Two Air Force B-52s made history with the bomber’s first ever landing in Indonesia on June 19—a gesture of partnership with the strategically important southeast Asian country.
“This specific deployment of the B-52s to Indonesia highlights the importance of working with our allies, partners and other U.S. joint military units as we bolster our collective ability to support a free and open Indo-Pacific,” a Pacific Air Forces spokesperson told Air & Space Forces Magazine, confirming the mission. The War Zone first reported the B-52 visit, citing flight tracking data.
The bombers are assigned to the 23rd Expeditionary Bomb Squadron out of Minot Air force Base, N.D., and are in the region as part of a Bomber Task Force deployment. When they landed at Indonesia’s Kualanamu Airport, it marked the start of their involvement in the Cope West exercise, during which U.S. and Indonesian fighter pilots will train with each other from June 12-23.
“This training enables our Airmen to become familiar with other theaters and airspace, and enhances the enduring skills and relationships necessary to confront a broad range of global challenges in support of the National Defense Strategy,” the PACAF spokesperson said.
The world’s fourth most populous country and 10th largest economy, Indonesia is a growing power in southeast Asia. Historically it has maintained good relations with both western countries and China, but the country’s traditional policy of non-alignment may be tested as tensions grow between China and the United States, according to the Harvard International Review.
“It is unlikely that Indonesia and other partner countries would join the United States in using military force against China in the event of a significant escalation,” wrote Air War College professor Dr. Stephen Burgess in an April paper on U.S-Indonesian relations. “Although challenges exist, with the right amount of will and creative effort, the United States and Indonesia can overcome them and strengthen their relationship.”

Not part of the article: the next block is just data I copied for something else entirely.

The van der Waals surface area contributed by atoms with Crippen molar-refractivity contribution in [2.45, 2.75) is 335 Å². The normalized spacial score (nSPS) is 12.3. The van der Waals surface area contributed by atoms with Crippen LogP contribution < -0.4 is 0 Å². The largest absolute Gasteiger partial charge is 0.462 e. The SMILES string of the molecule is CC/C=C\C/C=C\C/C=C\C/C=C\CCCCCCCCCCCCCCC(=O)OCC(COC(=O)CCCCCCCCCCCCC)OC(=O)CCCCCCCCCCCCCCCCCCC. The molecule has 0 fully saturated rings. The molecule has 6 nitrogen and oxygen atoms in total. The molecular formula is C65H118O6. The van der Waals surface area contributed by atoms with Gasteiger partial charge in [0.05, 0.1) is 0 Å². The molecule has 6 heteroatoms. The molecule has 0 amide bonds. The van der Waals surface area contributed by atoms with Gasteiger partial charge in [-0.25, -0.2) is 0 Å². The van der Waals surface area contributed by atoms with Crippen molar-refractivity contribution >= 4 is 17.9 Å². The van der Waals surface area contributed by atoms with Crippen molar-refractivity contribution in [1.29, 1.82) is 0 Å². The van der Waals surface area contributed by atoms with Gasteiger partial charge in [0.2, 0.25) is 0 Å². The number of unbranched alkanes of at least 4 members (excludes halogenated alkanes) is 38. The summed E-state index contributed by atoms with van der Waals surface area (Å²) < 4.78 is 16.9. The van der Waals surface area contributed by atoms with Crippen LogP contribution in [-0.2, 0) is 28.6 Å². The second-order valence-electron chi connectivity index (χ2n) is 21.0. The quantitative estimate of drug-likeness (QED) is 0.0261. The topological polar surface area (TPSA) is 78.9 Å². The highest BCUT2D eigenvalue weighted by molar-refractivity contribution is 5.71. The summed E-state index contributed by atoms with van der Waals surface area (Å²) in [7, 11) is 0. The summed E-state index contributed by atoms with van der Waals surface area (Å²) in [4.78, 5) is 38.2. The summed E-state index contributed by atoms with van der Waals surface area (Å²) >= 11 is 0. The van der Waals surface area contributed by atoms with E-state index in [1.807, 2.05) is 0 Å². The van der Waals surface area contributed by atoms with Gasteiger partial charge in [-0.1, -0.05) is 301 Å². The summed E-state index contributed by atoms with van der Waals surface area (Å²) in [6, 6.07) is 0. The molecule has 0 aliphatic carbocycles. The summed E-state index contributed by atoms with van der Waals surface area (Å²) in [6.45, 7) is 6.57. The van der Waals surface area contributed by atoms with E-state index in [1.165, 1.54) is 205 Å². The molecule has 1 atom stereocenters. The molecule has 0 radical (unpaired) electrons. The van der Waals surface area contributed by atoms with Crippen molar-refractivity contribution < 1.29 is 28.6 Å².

One of those efforts may be advising and augmenting the Indonesian air force through exercises like Cope West.
“The USAF and PACAF can play a leading role in developing this partnership, while avoiding a transactional and paternalistic approach,” Burgess wrote.
The arrival of B-52 bombers, one of the U.S. military’s most powerful platforms, seems to underscore that idea. The PACAF spokesperson said the bomber deployment is part of a larger effort to “deter, deny and dominate aggression” and promote a free and open Indo-Pacific.
“Integrating strategic bombers, such as the B-52, in operations and exercises enables different types of strategic bombers to operate forward in the Indo-Pacific region from a broad array of overseas and continental U.S. locations with greater operational resilience,” according to a PACAF statement. “Bomber missions contribute to joint force lethality and deter aggression in the Indo-Pacific by demonstrating USAF ability to operate anywhere in the world at any time in support of the National Defense Strategy.”
The Minot B-52s are among several U.S. bomber deployments meant to send similar messages around the world. On June 19, a pair of B-1 bombers landed in Sweden for the first time in an effort to show strengthened ties as the Nordic country bids to join NATO. In May, two B-1s were met by a Russian Su-27 when the bombers operated in the Baltic Sea region as part of a four-ship Bomber Task Force mission meant to support “NATO deterrence initiatives,” according to a U.S. Air Forces in Europe press release.